In addition to the delivery of the AiE website and its educational content, we were commissioned to develop their ‘Employability Skills Workshops’ for students aged 14-19. Created and designed for delivery in schools/colleges by specially trained Army Careers Advisers (ACAs). The workshops use real soldiers and real-life scenarios to contextualise students’ learning and offered an engaging and exciting alternative to business based careers education, through the use of interactive materials, practical activities and presentations.You can see the showreel for the workshops here.
‘STEM: Build your Future’ was a suite of materials to support Science, Technology, Engineering and Maths and careers in schools. The ‘STEM Careers Presentation’ focused on the importance of STEM across a variety of careers, whether military or civilian. This was followed by ‘Design a Hovercraft’ lessons in which students explored ideas, investigated likely problems, planned and designed a hovercraft within the constraints of a limited supply of materials. Finally the ‘Build a Hovercraft Workshop’ allowed student teams to build their designs and test their models with materials and support supplied by an Army Careers Adviser.’STEM: Build your Future’ was shortlisted for an Education Resources Award in 2013.
The FE Bursary Scheme was a huge project to provide support in colleges. ‘Mapping Your Future’ was designed to develop a range of important skills putting students vocational learning to the test, as well as their teamwork, communication, and problem-solving abilities. Developed as a series of 27 before and after scenario-based modules with supporting films and materials, ‘Mapping Your Future’ supported 12 qualifications including NVQ Business and Administration, BTEC First Diploma Level 2 Sport, Edexcel NVQ Performing Engineering Operations, C&G Level 2 NVQ Professional Cookery, C&G Level 2 NVQ Activity Leadership and more.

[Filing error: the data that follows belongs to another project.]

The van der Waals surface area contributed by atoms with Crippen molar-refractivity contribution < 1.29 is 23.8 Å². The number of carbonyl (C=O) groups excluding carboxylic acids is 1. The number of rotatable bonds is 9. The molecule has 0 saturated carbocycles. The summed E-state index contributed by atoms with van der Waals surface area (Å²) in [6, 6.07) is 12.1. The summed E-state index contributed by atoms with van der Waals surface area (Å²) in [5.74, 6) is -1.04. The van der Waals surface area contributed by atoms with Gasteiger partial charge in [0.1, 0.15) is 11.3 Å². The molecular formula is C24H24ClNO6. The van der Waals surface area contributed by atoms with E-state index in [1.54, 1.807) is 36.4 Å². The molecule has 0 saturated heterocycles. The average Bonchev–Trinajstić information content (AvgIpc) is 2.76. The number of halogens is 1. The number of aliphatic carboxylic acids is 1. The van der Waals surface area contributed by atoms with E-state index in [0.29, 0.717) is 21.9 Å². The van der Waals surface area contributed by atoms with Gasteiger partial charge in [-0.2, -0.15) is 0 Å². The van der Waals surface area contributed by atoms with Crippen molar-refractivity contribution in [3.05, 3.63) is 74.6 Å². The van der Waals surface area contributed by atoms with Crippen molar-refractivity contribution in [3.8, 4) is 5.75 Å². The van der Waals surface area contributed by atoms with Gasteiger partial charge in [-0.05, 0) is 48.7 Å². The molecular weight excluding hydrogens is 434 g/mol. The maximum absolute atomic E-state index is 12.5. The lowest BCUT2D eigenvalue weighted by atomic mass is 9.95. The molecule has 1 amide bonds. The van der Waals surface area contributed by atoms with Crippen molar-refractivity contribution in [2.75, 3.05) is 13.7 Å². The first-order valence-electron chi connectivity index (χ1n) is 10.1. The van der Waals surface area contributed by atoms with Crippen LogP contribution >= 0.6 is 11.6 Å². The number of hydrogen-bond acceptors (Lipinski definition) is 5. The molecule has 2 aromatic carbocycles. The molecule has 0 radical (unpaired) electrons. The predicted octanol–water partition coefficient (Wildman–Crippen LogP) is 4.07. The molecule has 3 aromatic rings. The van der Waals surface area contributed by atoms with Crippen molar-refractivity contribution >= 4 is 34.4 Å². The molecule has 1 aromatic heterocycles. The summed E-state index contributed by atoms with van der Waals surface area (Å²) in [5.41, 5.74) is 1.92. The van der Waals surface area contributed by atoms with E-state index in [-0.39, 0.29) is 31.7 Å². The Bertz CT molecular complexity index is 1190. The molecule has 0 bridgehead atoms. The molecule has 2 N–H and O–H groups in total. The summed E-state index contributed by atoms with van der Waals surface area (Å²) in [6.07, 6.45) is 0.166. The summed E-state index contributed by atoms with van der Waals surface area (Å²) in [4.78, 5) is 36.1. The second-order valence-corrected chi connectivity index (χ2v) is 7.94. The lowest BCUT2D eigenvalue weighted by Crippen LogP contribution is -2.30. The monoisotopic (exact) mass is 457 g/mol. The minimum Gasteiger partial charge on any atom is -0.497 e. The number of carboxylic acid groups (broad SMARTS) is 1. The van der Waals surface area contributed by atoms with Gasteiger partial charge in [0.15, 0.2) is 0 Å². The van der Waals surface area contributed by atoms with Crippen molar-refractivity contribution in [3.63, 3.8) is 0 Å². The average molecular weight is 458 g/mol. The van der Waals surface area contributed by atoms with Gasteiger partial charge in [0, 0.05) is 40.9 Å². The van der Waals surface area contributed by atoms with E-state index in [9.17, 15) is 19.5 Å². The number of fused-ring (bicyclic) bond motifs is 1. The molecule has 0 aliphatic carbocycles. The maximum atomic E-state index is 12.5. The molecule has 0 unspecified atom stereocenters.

The ‘HE Leadership Seminar’ was developed to expand the ongoing investment in the provision of free, relevant and engaging support for schools and colleges. Most, if not all, universities and higher education (HE) institutions offer some form of undergraduate skills course or award. These run alongside students’ undergraduate courses and are designed to help students build and demonstrate the wider work skills they will need to successfully enter and thrive in the world of work.Leadership frequently forms one part of these courses and awards. The ‘HE Leadership Seminar’ builds on and promotes the Army as one of the most tested pragmatists of leadership. It showcases the Army’s unique need for and ability to build leadership qualities and creates a platform for further recruiting activities in Higher Education.
Army in Education resources developed by my team:
- Army in Education website
- Classroom resources for:
- Personal Leadership and Leadership workshops
- Employability Skills Workshops – Skills in Action Operation Tellus
- STEM: Build Your Future – lessons and workshops
- FE Bursary Scheme – in excess of 27 teaching modules
- HE Leadership Seminar